As a former sports journalist, I, of course, watched the London Olympic Games. But I am saddened and highly surprised by the obsession of some reporters and pundits to concentrate so much on the number of medals Canadian athletes won, or didn't win, rather than realizing the true meaning of the Olympics. It's a gathering of people from around the world who compete in a friendly and harmonious atmosphere.
I even read somewhere a piece about the ratio of medals for each country based on population and GDP. Don't these reporters have anything better to do?
Trust me, I am not naive to overlook the fact that many countries and/or their leaders—not to forget sports entrepreneurs—look at the Games as an opportunity to enhance their image, or to even score points against their enemies or adversaries. Their goals are about as Olympic as the motives of a mercenary to act as a selfless freedom fighter.
But this is beside the point. Let's be honest and admit that the Olympics have long ago devolved from being a sports event into a highly successful commercial, political, and show-business enterprise with budgets of billions and where winning does not only bring glory, but huge monetary rewards. Not for all the competitors, however!
As for the events, some have become a sort of a "flavour of the powerful" choice—more relevant to the members of the IOC, who have been caught in corrupt practices, than a true reflection of the popularity of the sports around the world. What can be said about the Games where windsurfing or beach volleyball, to name but a few, were "in", but where baseball, rugby, and North American football—watched by hundreds of millions and practised by tens of millions in many countries—were excluded?
When was a windsurfing competition ever rated as a "most watched" program anywhere?
There is, however, another aspect, usually overlooked: namely the motivation and incentives to compete in the Olympics.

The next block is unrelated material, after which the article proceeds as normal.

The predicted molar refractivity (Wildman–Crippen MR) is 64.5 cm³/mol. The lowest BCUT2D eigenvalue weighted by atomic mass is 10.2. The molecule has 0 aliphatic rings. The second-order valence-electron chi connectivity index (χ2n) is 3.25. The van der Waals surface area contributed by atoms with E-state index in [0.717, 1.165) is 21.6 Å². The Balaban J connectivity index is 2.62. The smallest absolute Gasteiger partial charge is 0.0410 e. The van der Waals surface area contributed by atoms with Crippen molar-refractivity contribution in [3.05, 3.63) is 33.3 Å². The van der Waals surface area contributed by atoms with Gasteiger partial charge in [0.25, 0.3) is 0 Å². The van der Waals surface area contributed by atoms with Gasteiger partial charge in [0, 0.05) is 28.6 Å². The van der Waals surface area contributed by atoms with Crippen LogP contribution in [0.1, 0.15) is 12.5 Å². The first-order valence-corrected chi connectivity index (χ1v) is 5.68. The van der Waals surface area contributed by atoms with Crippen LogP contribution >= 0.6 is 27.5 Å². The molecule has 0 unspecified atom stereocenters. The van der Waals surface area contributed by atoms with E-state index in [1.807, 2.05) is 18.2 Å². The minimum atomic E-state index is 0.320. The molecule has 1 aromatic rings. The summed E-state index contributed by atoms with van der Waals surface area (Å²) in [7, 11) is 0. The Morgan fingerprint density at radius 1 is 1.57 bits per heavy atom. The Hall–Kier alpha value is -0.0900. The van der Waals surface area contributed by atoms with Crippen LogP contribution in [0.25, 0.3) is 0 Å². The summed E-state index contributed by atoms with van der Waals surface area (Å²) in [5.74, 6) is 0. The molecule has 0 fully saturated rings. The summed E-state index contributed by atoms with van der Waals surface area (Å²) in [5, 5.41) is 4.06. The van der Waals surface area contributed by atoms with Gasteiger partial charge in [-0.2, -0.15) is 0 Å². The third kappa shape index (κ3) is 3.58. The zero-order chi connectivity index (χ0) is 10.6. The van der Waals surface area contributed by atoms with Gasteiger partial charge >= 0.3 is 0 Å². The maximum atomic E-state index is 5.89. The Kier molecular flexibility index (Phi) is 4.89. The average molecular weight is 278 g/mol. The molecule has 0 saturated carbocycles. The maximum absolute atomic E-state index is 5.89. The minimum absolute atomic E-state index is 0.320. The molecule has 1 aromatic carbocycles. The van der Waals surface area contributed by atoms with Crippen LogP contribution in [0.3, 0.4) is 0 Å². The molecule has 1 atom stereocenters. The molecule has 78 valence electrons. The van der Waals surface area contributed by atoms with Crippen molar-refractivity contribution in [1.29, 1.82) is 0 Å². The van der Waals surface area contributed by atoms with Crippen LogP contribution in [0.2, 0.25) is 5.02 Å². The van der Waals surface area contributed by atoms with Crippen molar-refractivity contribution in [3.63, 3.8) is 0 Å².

For many individuals, especially in poverty-stricken countries or in some emerging but not yet democratic societies, being a champion or even being in the limelight is one of the few opportunities available to come out of the slums or misery. Their unique dedication and determination ought to be admired and supported.
And there are those countries where children, often barely in primary school, or even younger, are taken away from their homes and hauled in a "sports factories". There they are relentlessly pushed to the limits, with no regard for their well being, but for the glory of the state, and where only the strongest survive. The others are eliminated without mercy and replaced by newcomers being put through the same cruel routines.
And I am not talking about the hockey moms or soccer moms, or swimming-fanatic parents, who do it on their dime and time, but about government-orchestrated and strictly controlled programs. They remind us of the destiny of former Soviet or East German swimmers and athletes, pumped since childhood with hormones, steroids, and other substances, looking nowadays like zombies.
Many of the women are covered with thick facial and body hair, and are fat, bloated, disfigured, and fighting all kind of atrocious health challenges. But they brought in the medals their governments used to distract the people from their dismal economic and societal failures.
Which brings me back to some unpleasant comments about our Canadian participants. Surely, some did not perform as expected, others did their best, but there were others better than ours, and a few were on the podium.
No matter what, they all trained hard, played by the rules, behaved like proud Canadians, and we have to admire their commitment and sacrifices.
Finally, we should all remember that. For the most of them, this exhilarating experience, even when they were on the podium, will probably not translate into big financial rewards through professional careers or very lucrative endorsements.
Michael Phelps, probably the best swimmer in sports history, will be soon worth about $100 million and for those like Kobe Bryant, LeBron James, or Kevin Durant, the Olympic gold was not necessary to enhance their multimillion contracts. But they played hard to win, as true professionals do, and they earned their medals.
However, most of our athletes will have to return to their daily jobs, or studies, carrying wonderful memories. Perhaps a few might get their pictures on a cereal box, but they will still have to do something else to survive.
We should salute with respect and thank all of those brave Canadians who have proudly represented our country in London over the past few weeks. We should give them more support, not only financial, but also by telling them whenever the opportunity arises that they carried with them the dreams and aspirations of our entire country. That's all that counts.
And please leave the medal count to the politicians or, even better, to the statisticians. They are, all of them, boring anyway!
Jack Chivo is a retired journalist who lives in West Vancouver.